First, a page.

Transactional email is simultaneously one of the most critical and mots overlooked elements of a web application. It can easily be mis-configured. Constructing emails is one of the most tedious and un-evolved tasks a developer can perform. And despite using email almost every day, most delivers have only a very cursory understanding of how it all works.
With that in mind, we were constantly working on making useful and approachable educational materials for customers and wrote extensively about the nuances of sending—and successfully delivering—email for web applications. These are the articles I wrote while working to help developers better understand and make the most of the email infrastructure in their applications.
If you use Gmail, you may have noticed small buttons on the right side of previews in your inbox. These are called “Actions” or “Inbox Actions,” and they’re based on open standards from schema.org. Despite being based on open standards, Gmail is currently the only provider with widespread adoption, but given Gmail’s rather large market share, there’s a good chance Inbox Actions could improve the experience for a meaningful portion of your userbase.
Transactional emails are one of the key touchpoints for anyone using your products or services. Welcome emails provide an opportunity to make a good first impression; digests and notification emails can help folks stay on top of their work; order confirmation and delivery update messages give customers peace of mind.
Not all email service providers (ESPs) are created equal. Like with any other product or service, there are huge differences—primarily in the quality of delivery, troubleshooting capabilities, APIs, and customer support. This list can help you evaluate and make informed decisions about the best provider for your needs.
Password reset emails are one of the most common kinds of email. It’s almost impossible to build a software application without an email notification for a forgotten password. In a way, this is exactly what makes the design and content of a reset password email tricky. They’re so common that they’re easy to take for granted, but there are subtle details that affect whether your password reset emails are convenient and useful or whether they cause confusion.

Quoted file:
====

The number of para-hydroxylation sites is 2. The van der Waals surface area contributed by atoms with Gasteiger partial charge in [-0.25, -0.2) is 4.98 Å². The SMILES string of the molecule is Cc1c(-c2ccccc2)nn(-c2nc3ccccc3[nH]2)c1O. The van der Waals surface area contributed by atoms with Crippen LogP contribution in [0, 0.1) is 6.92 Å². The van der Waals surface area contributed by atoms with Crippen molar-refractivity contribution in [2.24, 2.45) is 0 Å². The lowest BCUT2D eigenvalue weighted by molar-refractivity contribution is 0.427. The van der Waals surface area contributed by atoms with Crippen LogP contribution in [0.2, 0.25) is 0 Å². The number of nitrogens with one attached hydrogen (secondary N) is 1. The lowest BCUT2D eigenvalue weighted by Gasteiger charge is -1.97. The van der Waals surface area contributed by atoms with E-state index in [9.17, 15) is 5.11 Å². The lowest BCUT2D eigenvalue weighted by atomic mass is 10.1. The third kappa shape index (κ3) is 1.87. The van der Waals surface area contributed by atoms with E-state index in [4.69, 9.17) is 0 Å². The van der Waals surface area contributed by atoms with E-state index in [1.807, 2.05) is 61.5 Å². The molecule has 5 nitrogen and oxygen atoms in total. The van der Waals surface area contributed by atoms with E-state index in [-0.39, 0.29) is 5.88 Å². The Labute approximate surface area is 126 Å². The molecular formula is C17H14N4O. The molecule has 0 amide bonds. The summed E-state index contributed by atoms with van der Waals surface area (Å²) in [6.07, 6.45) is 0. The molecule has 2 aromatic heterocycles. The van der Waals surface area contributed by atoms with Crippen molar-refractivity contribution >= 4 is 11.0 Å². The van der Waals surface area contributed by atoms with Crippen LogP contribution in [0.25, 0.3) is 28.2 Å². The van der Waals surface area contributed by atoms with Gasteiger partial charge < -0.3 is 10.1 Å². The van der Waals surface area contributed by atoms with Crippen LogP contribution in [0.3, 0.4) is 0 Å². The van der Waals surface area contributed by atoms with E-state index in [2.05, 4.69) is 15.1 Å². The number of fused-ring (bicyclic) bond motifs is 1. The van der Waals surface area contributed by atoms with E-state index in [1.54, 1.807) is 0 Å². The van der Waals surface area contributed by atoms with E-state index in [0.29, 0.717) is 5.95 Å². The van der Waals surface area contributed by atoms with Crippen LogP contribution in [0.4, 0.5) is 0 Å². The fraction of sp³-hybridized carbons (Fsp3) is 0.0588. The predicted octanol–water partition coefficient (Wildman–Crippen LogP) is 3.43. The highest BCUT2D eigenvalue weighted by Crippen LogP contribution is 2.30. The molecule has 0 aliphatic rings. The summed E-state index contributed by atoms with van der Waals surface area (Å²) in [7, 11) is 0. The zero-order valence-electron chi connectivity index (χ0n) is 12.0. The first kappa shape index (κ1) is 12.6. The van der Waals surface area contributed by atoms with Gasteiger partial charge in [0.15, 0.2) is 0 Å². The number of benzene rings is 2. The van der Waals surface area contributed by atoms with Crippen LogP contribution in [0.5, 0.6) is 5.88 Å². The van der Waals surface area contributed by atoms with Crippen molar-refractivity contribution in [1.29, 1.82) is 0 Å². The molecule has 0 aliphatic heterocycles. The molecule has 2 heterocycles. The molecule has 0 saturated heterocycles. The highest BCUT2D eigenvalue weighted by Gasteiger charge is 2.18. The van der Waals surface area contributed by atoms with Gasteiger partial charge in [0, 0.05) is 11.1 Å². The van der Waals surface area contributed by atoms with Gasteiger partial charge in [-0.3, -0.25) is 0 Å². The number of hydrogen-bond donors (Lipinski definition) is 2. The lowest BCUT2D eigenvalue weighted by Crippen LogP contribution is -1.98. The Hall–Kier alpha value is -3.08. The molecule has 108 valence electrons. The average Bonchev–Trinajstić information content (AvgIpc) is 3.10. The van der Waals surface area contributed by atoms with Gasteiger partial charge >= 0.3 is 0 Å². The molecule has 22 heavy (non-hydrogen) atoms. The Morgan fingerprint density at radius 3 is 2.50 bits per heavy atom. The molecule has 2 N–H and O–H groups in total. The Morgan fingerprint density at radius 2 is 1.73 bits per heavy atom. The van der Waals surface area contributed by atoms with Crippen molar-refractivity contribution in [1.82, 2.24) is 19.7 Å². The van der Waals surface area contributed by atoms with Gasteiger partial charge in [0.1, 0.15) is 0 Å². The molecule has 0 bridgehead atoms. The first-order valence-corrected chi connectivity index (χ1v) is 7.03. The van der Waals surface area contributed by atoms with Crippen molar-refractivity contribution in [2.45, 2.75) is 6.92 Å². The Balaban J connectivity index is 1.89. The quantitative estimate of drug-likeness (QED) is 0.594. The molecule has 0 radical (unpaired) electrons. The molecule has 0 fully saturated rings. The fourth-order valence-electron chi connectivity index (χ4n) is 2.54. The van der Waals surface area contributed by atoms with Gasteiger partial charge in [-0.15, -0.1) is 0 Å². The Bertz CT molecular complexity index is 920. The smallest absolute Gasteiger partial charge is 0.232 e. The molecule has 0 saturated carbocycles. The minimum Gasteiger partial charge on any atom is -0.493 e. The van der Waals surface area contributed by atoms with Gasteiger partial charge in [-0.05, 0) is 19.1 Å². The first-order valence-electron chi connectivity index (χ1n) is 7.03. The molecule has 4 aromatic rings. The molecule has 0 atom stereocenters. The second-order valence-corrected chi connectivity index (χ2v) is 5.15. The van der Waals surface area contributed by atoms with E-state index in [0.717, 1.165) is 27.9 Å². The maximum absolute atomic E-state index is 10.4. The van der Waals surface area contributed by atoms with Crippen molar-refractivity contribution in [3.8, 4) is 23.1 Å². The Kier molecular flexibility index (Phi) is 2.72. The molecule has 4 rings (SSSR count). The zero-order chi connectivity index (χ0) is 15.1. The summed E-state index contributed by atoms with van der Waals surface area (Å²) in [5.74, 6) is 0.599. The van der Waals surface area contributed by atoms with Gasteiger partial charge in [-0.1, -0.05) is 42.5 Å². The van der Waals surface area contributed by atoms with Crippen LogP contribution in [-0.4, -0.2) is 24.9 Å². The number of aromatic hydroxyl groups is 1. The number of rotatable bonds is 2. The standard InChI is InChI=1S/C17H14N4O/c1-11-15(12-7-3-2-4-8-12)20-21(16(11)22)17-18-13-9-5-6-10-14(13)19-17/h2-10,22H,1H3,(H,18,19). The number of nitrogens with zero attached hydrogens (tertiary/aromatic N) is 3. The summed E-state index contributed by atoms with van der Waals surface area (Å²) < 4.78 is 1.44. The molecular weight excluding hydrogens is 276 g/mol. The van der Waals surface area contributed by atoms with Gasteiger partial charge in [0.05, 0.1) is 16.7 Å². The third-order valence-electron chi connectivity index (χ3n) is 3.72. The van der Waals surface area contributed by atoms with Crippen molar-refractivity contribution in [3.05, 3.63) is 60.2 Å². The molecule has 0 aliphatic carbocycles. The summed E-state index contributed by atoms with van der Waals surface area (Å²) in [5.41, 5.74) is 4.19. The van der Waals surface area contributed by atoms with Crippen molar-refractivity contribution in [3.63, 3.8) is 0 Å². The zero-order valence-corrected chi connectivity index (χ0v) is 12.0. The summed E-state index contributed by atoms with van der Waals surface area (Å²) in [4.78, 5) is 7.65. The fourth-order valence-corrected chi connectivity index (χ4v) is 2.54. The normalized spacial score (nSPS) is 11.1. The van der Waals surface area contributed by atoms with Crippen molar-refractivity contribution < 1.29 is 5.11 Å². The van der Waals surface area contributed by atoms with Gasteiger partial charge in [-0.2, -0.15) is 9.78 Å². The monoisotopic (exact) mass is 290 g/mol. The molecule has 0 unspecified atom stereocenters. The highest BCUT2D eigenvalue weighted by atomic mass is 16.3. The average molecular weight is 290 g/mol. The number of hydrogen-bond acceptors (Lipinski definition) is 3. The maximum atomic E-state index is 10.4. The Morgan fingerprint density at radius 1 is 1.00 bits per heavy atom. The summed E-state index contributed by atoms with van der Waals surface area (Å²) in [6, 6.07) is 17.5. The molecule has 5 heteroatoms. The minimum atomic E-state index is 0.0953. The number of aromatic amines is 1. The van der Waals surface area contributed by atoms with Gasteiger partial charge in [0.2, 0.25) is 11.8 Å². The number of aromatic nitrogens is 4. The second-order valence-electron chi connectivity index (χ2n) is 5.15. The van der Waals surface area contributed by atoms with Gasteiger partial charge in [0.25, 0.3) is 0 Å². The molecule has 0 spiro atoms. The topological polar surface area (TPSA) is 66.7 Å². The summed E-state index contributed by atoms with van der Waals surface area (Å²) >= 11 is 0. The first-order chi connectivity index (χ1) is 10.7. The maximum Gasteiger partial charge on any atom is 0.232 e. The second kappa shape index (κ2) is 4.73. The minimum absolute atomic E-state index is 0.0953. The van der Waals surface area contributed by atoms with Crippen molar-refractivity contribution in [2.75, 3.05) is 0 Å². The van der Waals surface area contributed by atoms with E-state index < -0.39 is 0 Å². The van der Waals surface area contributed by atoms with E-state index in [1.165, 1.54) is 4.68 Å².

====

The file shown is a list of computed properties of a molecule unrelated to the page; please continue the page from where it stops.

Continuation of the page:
In many cases, you may want to send emails on behalf of your customers. For instance, if you run help desk software but want to use Postmark to power your emails, you can set up all of the necessary authentication for your domain, vendordomain.com, but your customers would most likely rather their customers see their brand, customerdomain.com, instead of yours.
Chances are pretty good that if you run a software company, your software comes with some sort of trial period. How you structure the trial period may vary, but near the end of a trial period, you should follow up with an email or two to help folks avoid any interruptions in service if they’d like to continue using it.
If you run any kind of online business, you’re almost guaranteed to have email receipts and invoices. Any healthy business will need to process payments and send receipts for those payments. As ubiquitous as they are, they’re emails that are frequently overlooked in terms of value and customer experience. A well-designed receipt or invoice can make a great impression on your customers and even help generate additional revenue.
It’s very likely that update notifications will be one of your most frequently sent emails, and that means it’s one of the interactions that deserves an extra batch of attention and care. On the surface, these notifications feel like they’re just about letting people know something happened, but they can be much more useful and powerful if you’re careful how they’re designed and implemented.
Not every application will need user invitation emails, but they’re an important one to get right if you send them because they’re the first impression for many. Done poorly, recipients won’t trust this email and could very well report them as spam. Done well, however, they’ll help new users seamlessly join in and use your software. These are people who have been carefully selected by your other users to join in. It’s a key moment to make a great first impression.
When sending large amounts of transactional email, it’s inevitable that some will bounce. Maybe there was a typo in the email address, the receiving server could be down, the mailbox may have been deleted, or there could just be a transient error somewhere in the chain. Regardless of the cause, understanding the reasons can help you understand how to handle the bounce and provide the best experience for your users.
Email communication is an integral part of the user experience for nearly every web application that requires a login. It’s also one of the first interactions the user has after signing up. Yet too often both the content and context of these emails is treated as an afterthought (at best), with the critical parts that users see first—sender name and email, subject, and preheader—largely overlooked.
If you’re sending transactional email for your application, you’ve probably got the basics down, but you may be missing out on some of the more advanced best practices without even knowing it. This guide will help you make sure that you haven’t overlooked anything and aren’t unwittingly doing something wrong that could be hurting your delivery or user experience for your recipients.